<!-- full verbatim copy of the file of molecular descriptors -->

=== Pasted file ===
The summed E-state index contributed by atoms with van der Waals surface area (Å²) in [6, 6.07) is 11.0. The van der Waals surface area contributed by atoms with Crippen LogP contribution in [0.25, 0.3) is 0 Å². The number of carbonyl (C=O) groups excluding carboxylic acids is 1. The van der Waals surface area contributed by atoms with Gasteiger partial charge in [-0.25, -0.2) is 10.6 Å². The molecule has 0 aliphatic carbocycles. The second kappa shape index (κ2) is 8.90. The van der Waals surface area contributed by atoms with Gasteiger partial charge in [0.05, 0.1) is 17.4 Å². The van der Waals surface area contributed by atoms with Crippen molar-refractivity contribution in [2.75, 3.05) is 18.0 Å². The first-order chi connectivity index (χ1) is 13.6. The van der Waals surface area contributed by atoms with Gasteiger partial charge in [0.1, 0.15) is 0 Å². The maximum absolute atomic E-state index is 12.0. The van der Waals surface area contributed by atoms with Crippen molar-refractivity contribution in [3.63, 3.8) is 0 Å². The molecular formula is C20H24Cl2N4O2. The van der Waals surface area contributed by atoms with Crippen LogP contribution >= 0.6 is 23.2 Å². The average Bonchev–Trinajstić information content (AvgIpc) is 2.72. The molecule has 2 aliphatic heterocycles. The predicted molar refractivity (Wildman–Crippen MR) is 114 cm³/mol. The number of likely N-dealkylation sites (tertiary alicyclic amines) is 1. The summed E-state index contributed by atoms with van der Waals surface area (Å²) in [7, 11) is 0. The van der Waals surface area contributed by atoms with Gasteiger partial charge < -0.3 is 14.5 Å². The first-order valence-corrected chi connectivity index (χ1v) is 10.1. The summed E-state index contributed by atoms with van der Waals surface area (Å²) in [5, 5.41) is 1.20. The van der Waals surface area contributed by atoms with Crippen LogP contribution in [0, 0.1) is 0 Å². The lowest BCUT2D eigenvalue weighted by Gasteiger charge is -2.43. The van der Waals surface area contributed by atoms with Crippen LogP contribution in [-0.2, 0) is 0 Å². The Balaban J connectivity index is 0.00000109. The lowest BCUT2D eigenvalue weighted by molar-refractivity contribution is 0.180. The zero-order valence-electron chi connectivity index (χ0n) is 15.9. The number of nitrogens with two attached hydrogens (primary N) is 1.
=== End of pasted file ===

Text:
The summed E-state index contributed by atoms with van der Waals surface area (Å²) in [6, 6.07) is 11.0. The van der Waals surface area contributed by atoms with Crippen LogP contribution in [0.25, 0.3) is 0 Å². The number of carbonyl (C=O) groups excluding carboxylic acids is 1. The van der Waals surface area contributed by atoms with Gasteiger partial charge in [-0.25, -0.2) is 10.6 Å². The molecule has 0 aliphatic carbocycles. The second kappa shape index (κ2) is 8.90. The van der Waals surface area contributed by atoms with Gasteiger partial charge in [0.05, 0.1) is 17.4 Å². The van der Waals surface area contributed by atoms with Crippen molar-refractivity contribution in [2.75, 3.05) is 18.0 Å². The first-order chi connectivity index (χ1) is 13.6. The van der Waals surface area contributed by atoms with Gasteiger partial charge in [0.1, 0.15) is 0 Å². The maximum absolute atomic E-state index is 12.0. The van der Waals surface area contributed by atoms with Crippen molar-refractivity contribution in [3.63, 3.8) is 0 Å². The molecular formula is C20H24Cl2N4O2. The van der Waals surface area contributed by atoms with Crippen LogP contribution >= 0.6 is 23.2 Å². The average Bonchev–Trinajstić information content (AvgIpc) is 2.72. The molecule has 2 aliphatic heterocycles. The predicted molar refractivity (Wildman–Crippen MR) is 114 cm³/mol. The number of likely N-dealkylation sites (tertiary alicyclic amines) is 1. The summed E-state index contributed by atoms with van der Waals surface area (Å²) in [7, 11) is 0. The van der Waals surface area contributed by atoms with Gasteiger partial charge < -0.3 is 14.5 Å². The first-order valence-corrected chi connectivity index (χ1v) is 10.1. The summed E-state index contributed by atoms with van der Waals surface area (Å²) in [5, 5.41) is 1.20. The van der Waals surface area contributed by atoms with Crippen LogP contribution in [0, 0.1) is 0 Å². The lowest BCUT2D eigenvalue weighted by Gasteiger charge is -2.43. The van der Waals surface area contributed by atoms with Crippen LogP contribution in [-0.2, 0) is 0 Å². The Balaban J connectivity index is 0.00000109. The lowest BCUT2D eigenvalue weighted by molar-refractivity contribution is 0.180. The zero-order valence-electron chi connectivity index (χ0n) is 15.9. The number of nitrogens with two attached hydrogens (primary N) is 1.